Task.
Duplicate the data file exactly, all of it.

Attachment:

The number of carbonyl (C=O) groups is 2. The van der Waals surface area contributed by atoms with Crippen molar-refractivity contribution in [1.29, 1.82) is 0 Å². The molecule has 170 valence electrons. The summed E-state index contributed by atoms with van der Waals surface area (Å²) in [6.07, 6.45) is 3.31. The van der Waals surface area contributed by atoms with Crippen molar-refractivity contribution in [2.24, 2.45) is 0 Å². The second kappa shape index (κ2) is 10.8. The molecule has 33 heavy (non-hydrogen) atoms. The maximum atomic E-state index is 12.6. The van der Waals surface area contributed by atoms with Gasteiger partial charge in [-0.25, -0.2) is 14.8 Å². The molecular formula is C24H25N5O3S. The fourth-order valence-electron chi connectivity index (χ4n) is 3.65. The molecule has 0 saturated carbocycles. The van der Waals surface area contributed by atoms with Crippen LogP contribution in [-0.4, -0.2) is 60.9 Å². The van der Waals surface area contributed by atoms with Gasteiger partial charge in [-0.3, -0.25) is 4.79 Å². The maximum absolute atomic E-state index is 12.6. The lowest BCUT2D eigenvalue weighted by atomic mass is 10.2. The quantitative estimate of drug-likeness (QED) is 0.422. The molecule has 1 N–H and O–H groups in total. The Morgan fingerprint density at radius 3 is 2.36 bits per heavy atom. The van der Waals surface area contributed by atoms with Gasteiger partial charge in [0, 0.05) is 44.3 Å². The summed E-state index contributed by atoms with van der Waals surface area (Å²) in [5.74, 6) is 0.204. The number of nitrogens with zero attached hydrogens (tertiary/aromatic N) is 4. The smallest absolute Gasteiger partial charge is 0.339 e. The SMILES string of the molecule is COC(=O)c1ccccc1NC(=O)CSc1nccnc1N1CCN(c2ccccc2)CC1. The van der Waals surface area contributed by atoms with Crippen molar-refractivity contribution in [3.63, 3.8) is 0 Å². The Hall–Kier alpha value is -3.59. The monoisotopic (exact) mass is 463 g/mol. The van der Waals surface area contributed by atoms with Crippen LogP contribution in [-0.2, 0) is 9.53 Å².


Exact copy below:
The number of carbonyl (C=O) groups is 2. The van der Waals surface area contributed by atoms with Crippen molar-refractivity contribution in [1.29, 1.82) is 0 Å². The molecule has 170 valence electrons. The summed E-state index contributed by atoms with van der Waals surface area (Å²) in [6.07, 6.45) is 3.31. The van der Waals surface area contributed by atoms with Crippen molar-refractivity contribution in [2.24, 2.45) is 0 Å². The second kappa shape index (κ2) is 10.8. The molecule has 33 heavy (non-hydrogen) atoms. The maximum atomic E-state index is 12.6. The van der Waals surface area contributed by atoms with Gasteiger partial charge in [-0.25, -0.2) is 14.8 Å². The molecular formula is C24H25N5O3S. The fourth-order valence-electron chi connectivity index (χ4n) is 3.65. The molecule has 0 saturated carbocycles. The van der Waals surface area contributed by atoms with Crippen LogP contribution in [-0.4, -0.2) is 60.9 Å². The van der Waals surface area contributed by atoms with Gasteiger partial charge in [-0.3, -0.25) is 4.79 Å². The maximum absolute atomic E-state index is 12.6. The lowest BCUT2D eigenvalue weighted by atomic mass is 10.2. The quantitative estimate of drug-likeness (QED) is 0.422. The molecule has 1 N–H and O–H groups in total. The Morgan fingerprint density at radius 3 is 2.36 bits per heavy atom. The van der Waals surface area contributed by atoms with Gasteiger partial charge in [0, 0.05) is 44.3 Å². The summed E-state index contributed by atoms with van der Waals surface area (Å²) in [5.74, 6) is 0.204. The number of nitrogens with zero attached hydrogens (tertiary/aromatic N) is 4. The smallest absolute Gasteiger partial charge is 0.339 e. The SMILES string of the molecule is COC(=O)c1ccccc1NC(=O)CSc1nccnc1N1CCN(c2ccccc2)CC1. The van der Waals surface area contributed by atoms with Crippen molar-refractivity contribution in [3.63, 3.8) is 0 Å². The Hall–Kier alpha value is -3.59. The monoisotopic (exact) mass is 463 g/mol. The van der Waals surface area contributed by atoms with Crippen LogP contribution in [-0.2, 0) is 9.53 Å².